IMDb > The Baby (1973)
The Baby
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The Baby (1973) More at IMDbPro »

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Overview

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6.1/10   1,585 votes »
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Up 33% in popularity this week. See why on IMDbPro.
Director:
Writer:
Abe Polsky (written by)
Contact:
View company contact information for The Baby on IMDbPro.
Release Date:
March 1973 (USA) See more »
Genre:
Tagline:
Horror is his formula! See more »
Plot:
A social worker who recently lost her husband investigates the strange Wadsworth family. The Wadsworths... See more » | Full synopsis »
Plot Keywords:
User Reviews:
Just ... too demented for words, really! See more (56 total) »

Cast

  (in credits order) (verified as complete)

Anjanette Comer ... Ann Gentry

Ruth Roman ... Mrs. Wadsworth

Marianna Hill ... Germaine Wadsworth
Susanne Zenor ... Alba Wadsworth (as Suzanne Zenor)
Tod Andrews ... Doctor

Michael Pataki ... Dennis
Beatrice Manley ... Judith (as Beatrice Manley Blau)
Erin O'Reilly ... Babysitter
Don Mallon
Joseph Bernard
Virginia Vincent

David Mooney ... Baby (as David Manzy)
rest of cast listed alphabetically:

Ted Post ... Dart player at birthday party (uncredited)

Directed by
Ted Post 
 
Writing credits
Abe Polsky (written by)

Produced by
Elliott Feinman .... executive producer
Ralph Hirsch .... executive producer
Abe Polsky .... producer
Milton Polsky .... producer
 
Original Music by
Gerald Fried 
 
Cinematography by
Michael D. Margulies (director of photography) (as Michael Margulies)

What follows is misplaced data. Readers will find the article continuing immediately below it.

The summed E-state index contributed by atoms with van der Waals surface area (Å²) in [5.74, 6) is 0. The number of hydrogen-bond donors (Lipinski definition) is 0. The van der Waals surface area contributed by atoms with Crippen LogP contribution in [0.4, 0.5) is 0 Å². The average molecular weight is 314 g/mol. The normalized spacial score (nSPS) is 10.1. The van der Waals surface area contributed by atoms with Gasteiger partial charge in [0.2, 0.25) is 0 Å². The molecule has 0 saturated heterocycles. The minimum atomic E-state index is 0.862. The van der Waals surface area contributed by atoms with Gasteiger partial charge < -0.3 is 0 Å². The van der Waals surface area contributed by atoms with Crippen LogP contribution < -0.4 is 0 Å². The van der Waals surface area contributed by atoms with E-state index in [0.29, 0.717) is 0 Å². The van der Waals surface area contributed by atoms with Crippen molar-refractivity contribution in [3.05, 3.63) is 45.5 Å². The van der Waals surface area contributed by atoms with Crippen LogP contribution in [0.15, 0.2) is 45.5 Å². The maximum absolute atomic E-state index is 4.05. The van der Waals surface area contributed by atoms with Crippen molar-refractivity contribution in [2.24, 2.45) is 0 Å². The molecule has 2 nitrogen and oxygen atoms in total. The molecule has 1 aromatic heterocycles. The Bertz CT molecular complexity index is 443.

Film Editing by
Bob Crawford Sr. 
Dick Wormell 
 
Makeup Department
Byrd Holland .... makeup artist
 
Production Management
Jesse Corallo .... production manager
 
Second Unit Director or Assistant Director
Jesse Corallo .... assistant director
 
Art Department
Charles Chicetti .... props
Michael Devine .... set director
Stanley Dyrector .... painter: nursery paintings
 
Sound Department
Richard Greer .... sound effects
Robert L. Harman .... sound mixer (as Robert Harman)
William Markee .... boom man
 
Camera and Electrical Department
Christopher Lynch .... gaffer
Dixon Wimpy .... camera operator
 
Costume and Wardrobe Department
Shirley Brewton .... wardrobe
Frances Dennis .... wardrobe
 
Editorial Department
Brad Blake .... assistant editor
Andrew London .... assistant editor
 
Music Department
John Caper Jr. .... music cutter (as John Caper)
Gerald Fried .... conductor
 
Other crew
Hazel W. Hall .... script supervisor (as Hazel Hall)
 
Crew believed to be complete


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Additional Details

Also Known As:
Runtime:
84 min | Australia:89 min
Country:
Language:
Color:
Aspect Ratio:
1.33 : 1 See more »
Sound Mix:
Certification:
Australia:M | Norway:(Banned) (1973-2003) (cinema release) | UK:X | USA:PG

Did You Know?

Trivia:
The re-mastered edition of the audio track is not the original track from the film. The original track contained the actual sounds made by David Mooney during the filming. The baby sounds came from his performance and not canned baby sounds. The original track must have been lost and later baby sounds were added.See more »
Quotes:
Ann Gentry:I only thought...